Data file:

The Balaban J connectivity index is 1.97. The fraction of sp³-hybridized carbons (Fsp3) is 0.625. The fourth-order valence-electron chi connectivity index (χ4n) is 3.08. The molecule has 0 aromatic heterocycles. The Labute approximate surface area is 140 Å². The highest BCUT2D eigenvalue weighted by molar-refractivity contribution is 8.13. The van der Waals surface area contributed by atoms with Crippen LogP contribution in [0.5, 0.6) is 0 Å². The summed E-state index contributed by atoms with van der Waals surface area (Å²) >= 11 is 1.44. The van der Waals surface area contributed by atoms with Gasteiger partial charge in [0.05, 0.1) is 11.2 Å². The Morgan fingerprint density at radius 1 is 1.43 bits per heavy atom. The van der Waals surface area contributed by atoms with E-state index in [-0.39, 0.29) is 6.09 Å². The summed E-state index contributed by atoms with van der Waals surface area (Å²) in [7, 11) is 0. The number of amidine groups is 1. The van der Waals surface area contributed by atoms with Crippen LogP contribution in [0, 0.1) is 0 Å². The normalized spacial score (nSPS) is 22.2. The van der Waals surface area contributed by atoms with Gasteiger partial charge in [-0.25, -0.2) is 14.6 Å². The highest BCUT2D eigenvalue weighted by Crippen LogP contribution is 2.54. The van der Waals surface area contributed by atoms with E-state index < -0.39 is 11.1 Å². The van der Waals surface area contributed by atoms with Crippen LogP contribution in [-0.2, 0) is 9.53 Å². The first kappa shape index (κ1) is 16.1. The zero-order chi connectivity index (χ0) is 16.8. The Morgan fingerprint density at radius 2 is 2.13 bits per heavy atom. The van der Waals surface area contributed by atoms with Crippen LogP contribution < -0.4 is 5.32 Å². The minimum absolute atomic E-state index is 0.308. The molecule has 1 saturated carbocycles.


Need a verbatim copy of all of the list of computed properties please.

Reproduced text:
The Balaban J connectivity index is 1.97. The fraction of sp³-hybridized carbons (Fsp3) is 0.625. The fourth-order valence-electron chi connectivity index (χ4n) is 3.08. The molecule has 0 aromatic heterocycles. The Labute approximate surface area is 140 Å². The highest BCUT2D eigenvalue weighted by molar-refractivity contribution is 8.13. The van der Waals surface area contributed by atoms with Crippen LogP contribution in [0.5, 0.6) is 0 Å². The summed E-state index contributed by atoms with van der Waals surface area (Å²) >= 11 is 1.44. The van der Waals surface area contributed by atoms with Gasteiger partial charge in [0.05, 0.1) is 11.2 Å². The Morgan fingerprint density at radius 1 is 1.43 bits per heavy atom. The van der Waals surface area contributed by atoms with E-state index in [-0.39, 0.29) is 6.09 Å². The summed E-state index contributed by atoms with van der Waals surface area (Å²) in [7, 11) is 0. The number of amidine groups is 1. The van der Waals surface area contributed by atoms with Crippen LogP contribution in [0, 0.1) is 0 Å². The normalized spacial score (nSPS) is 22.2. The van der Waals surface area contributed by atoms with Gasteiger partial charge in [-0.25, -0.2) is 14.6 Å². The highest BCUT2D eigenvalue weighted by Crippen LogP contribution is 2.54. The van der Waals surface area contributed by atoms with E-state index < -0.39 is 11.1 Å². The van der Waals surface area contributed by atoms with Crippen LogP contribution in [-0.2, 0) is 9.53 Å². The first kappa shape index (κ1) is 16.1. The zero-order chi connectivity index (χ0) is 16.8. The Morgan fingerprint density at radius 2 is 2.13 bits per heavy atom. The van der Waals surface area contributed by atoms with Crippen LogP contribution < -0.4 is 5.32 Å². The minimum absolute atomic E-state index is 0.308. The molecule has 1 saturated carbocycles.